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Community in need of child care options 

More than half of San Luis Obispo County's child care centers have closed their doors in the wake of COVID-19, according to the CAPSLO Child Care Resource Connection, leaving essential service workers searching for options and child care providers scrambling to provide solutions.

SERVICE IN NEED More than half of SLO County's child care centers closed their doors after the outbreak of COVID-19. - FILE PHOTO BY JAYSON MELLOM
  • File Photo By Jayson Mellom
  • SERVICE IN NEED More than half of SLO County's child care centers closed their doors after the outbreak of COVID-19.

"We've seen a real drop in the number of programs that are open," CAPSLO Children Services Manager Shana Paulson told New Times on March 25.

Due to the shelter-at-home orders and concerns about how to operate day cares safely, Paulson said the number of open child care centers in SLO County plummeted from 111 to 48. Close to 30 home-based centers also closed. Those that remain open have less capacity and fewer staff members in order to maintain social distancing. Nearly all after-school programs closed as well.

As families and child care providers confront this new reality, Paulson said her agency and the community are working together to devise new options and solutions—with a focus on helping the essential service workers who are on the frontlines of battling COVID-19.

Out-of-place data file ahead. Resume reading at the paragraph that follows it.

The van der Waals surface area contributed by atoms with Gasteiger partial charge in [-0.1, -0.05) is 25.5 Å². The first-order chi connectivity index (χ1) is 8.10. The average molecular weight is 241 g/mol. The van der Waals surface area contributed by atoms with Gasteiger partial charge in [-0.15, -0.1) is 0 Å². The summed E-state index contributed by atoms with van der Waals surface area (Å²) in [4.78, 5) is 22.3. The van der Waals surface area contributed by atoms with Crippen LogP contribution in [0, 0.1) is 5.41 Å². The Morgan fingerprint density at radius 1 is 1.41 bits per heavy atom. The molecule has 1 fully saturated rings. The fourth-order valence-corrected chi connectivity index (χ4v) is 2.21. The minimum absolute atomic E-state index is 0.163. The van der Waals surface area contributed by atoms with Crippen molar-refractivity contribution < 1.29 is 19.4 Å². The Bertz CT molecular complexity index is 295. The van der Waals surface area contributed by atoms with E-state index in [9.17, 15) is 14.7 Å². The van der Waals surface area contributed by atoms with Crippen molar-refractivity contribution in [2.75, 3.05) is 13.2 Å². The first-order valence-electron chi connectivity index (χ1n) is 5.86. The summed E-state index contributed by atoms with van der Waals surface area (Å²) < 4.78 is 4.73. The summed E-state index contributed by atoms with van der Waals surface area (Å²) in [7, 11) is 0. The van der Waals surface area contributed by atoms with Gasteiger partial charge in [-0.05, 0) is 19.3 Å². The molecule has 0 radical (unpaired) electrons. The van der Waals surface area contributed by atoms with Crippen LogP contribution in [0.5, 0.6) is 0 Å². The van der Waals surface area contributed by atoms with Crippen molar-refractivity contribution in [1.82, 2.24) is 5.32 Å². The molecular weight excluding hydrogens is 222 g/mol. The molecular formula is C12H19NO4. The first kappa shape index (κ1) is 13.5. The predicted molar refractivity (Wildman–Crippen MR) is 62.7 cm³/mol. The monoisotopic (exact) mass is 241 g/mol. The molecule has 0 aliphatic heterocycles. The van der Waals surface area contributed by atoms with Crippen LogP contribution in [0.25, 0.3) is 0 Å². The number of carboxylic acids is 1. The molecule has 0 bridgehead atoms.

"It's time for real innovation and community," Paulson said. "People are ready to start rebuilding and building something different for this time."

SLO County created an "emergency child care" webpage at that allows essential workers—first responders, health care professionals, and emergency county personnel in water, trash, road maintenance, and custodial divisions—to sign up for child care. It also enables child care businesses and professionals to go to the website and sign up to offer their services.

The county says it will use the web platform to help essential service workers find child care in the community.

"We're generally working with child care providers that are already in existence in the community and trying to place the children of first responders in their facilities as able," said Michelle Shoresman, a public information officer with the SLO County Health Agency.

But SLO County is also looking to help expand the options that are available. At a March 24 press briefing, SLO County Office of Education Superintendent James Brescia said his office plans to open an emergency child care facility starting the week of March 30. Further details weren't available at press time.

"We anticipate mobilizing our first emergency child care center for first responders next week, and will scale services as requested by the Office of Emergency Services," Brescia said on March 24.

CAPSLO's Paulson added that officials are also in touch with other business owners who have expressed interest in opening their facilities as potential day care center locations.

"What's been great is that everyone's working together to create these choices," she said.

As clearer public health guidelines emerge that instruct child care providers on how to safely operate their centers during the pandemic, Paulson is hopeful that some of the providers that closed their doors will reopen soon.

"We'll be getting those [materials] out not only to the programs but to the families," she said. Δ


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